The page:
3.    Lighting Adjustments: Lighting Effect, Medium (or Natural, Natural +, avoid Surreal or Surreal +) (3)
4.    Smooth Highlight: 0 (4)

1.    Adjust White Point and Black Point until a bell shape histogram achieved (1)
2.    Gamma: 1; Temperature: 0 (2)
3.    Micro-smoothing: 0 (for detail preservation: 0; increase for landscape picture when you don’t need too much detail); saturation highlights: 0; saturation shadows: 0; shadow smoothness: 0 (3)

1.    Shadow Clipping: 0; 360o image: uncheck (check if you are processing 360o equirectagular panorama) (1)
2.    Click “Process” (2)
3.    Save picture as *.tif, check “Save Tone Mapping settings (1)

Part 3: Retouch using Photoshop

Merge Pictures

1.    Open Photoshop
2.    File>Automate>Photomerge…
3.    Load 0EV, -3EV, and tone-mapped pictures (1)
4.    Choose “Auto” (if tripod used) or “Reposition” or “Collage” (handheld) (2)
5.    Uncheck all (3)
6.    Click OK

Blending

1.    Place the tonemapped picture as 1st (top) layer; 0EV as 2nd (middle) layer; -3EV as 3rd (bottom) layer (1)

1.    Highlight (click once) 1st layer (1)
2.    Adjust opacity to 60% (decrease if you prefer more realistic; increase if you prefer more surreal, usually 50-70% is optimum) (2)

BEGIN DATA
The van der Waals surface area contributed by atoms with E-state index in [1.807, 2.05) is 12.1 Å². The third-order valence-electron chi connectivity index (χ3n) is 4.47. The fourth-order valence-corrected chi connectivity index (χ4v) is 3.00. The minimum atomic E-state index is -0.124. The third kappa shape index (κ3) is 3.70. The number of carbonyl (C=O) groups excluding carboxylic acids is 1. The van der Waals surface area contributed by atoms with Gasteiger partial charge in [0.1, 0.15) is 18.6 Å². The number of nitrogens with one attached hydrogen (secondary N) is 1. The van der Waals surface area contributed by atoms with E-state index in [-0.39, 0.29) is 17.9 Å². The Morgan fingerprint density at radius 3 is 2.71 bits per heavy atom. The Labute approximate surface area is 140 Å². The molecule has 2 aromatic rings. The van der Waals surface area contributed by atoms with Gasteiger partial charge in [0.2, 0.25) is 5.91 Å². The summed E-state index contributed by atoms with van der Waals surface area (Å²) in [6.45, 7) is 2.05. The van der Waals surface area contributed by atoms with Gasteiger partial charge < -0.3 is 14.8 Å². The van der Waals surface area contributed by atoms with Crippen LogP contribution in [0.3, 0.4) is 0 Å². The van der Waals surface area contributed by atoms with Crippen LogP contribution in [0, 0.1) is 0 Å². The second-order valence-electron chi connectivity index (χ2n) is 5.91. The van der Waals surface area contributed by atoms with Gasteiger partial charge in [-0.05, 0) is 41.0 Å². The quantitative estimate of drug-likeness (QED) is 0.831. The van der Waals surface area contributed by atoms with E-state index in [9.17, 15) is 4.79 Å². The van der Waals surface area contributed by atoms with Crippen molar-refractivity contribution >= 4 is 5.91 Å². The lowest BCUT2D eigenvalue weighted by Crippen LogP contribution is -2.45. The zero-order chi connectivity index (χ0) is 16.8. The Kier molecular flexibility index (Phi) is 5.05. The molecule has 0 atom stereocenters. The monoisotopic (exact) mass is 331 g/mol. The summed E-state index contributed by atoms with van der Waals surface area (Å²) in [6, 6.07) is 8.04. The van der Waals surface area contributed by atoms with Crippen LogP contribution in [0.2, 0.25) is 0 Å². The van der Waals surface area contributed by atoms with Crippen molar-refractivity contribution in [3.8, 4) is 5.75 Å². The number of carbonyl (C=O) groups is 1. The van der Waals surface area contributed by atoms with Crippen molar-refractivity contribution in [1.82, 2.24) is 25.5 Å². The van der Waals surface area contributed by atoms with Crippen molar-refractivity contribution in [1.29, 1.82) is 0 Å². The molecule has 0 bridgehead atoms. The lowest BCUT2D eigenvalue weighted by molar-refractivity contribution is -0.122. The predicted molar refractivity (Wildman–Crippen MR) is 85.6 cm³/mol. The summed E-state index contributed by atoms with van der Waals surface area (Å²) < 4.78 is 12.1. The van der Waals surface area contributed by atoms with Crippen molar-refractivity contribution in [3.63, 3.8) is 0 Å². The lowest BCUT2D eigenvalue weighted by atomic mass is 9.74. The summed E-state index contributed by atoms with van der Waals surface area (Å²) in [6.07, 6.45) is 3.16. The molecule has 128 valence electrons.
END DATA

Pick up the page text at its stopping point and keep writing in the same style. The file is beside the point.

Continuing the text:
3.    Layer > Merge Down (3)

Modifying Overblown Area

1.    Moved the -3EV picture to 1st (top) layer and highlight (click once) (1)

1.    Add layer mask to the 1st layer (1)

•    Select layer mask (click once) (1)
•    Select “Paint Bucket Tool” (2)
•    Select black color (3)
•    Apply the paint on the picture (you will see black color on layer mask) (4)

1.    Magnify over the overblown/highlight area (red circle in previous step) (1)
2.    Select layer mask (click once) (1)
3.    Select “Brush Tool” (2)
4.    Choose the appropriate size (3)
5.    Brush over the overblown/highlight area (don’t have to be too accurate) (4)

1.    Select layer mask (click once), right click, select “Refine Mask” (1)

1.    Smooth: 10; Feather: 10; Contrast: 10; Shift Edge: -5 (1)
2.    Click OK

1.    Opacity: 30% (15%-30% is optimum) (1)
2.    Layer > Merge Down

Adjust Curve

1.    Image > Adjustments > Curve
2.    Select “Linear Contrast (RGB)” (1)
3.    Click OK

Adjust Shadows/Highlights

1.    Images > Adjustments > Shadows/Highlights
2.    Shadows: Amount: 0 (adjust if you want to increase shadow, 10-30 is optimum) (1)
3.    Highlights: Amount: 10 (10-30 is optimum); tonal width: 10; Radius: 30 (to further decrease highlight area) (2)
4.    Midtone Contrast: +12 (3)
5.    Click OK

Adjust Color Saturation

1.    Image > Adjustment > Hue/Saturation
2.    Subtly decrease color saturation by adjust “Master” to Saturation -5 (1)

1.    Select different color channel and adjust accordingly, to see how each channel affects the picture, scroll to +100% (1)
2.    For this picture: Master: -5; Reds: +20; Yellows: +15; Greens: 0;  Cyans: -35; Blues: -20; Magentas: -35 (increase reds and yellows to preserve golden and wooden object; decrease cyan, blue and magenta to lower the color fringe)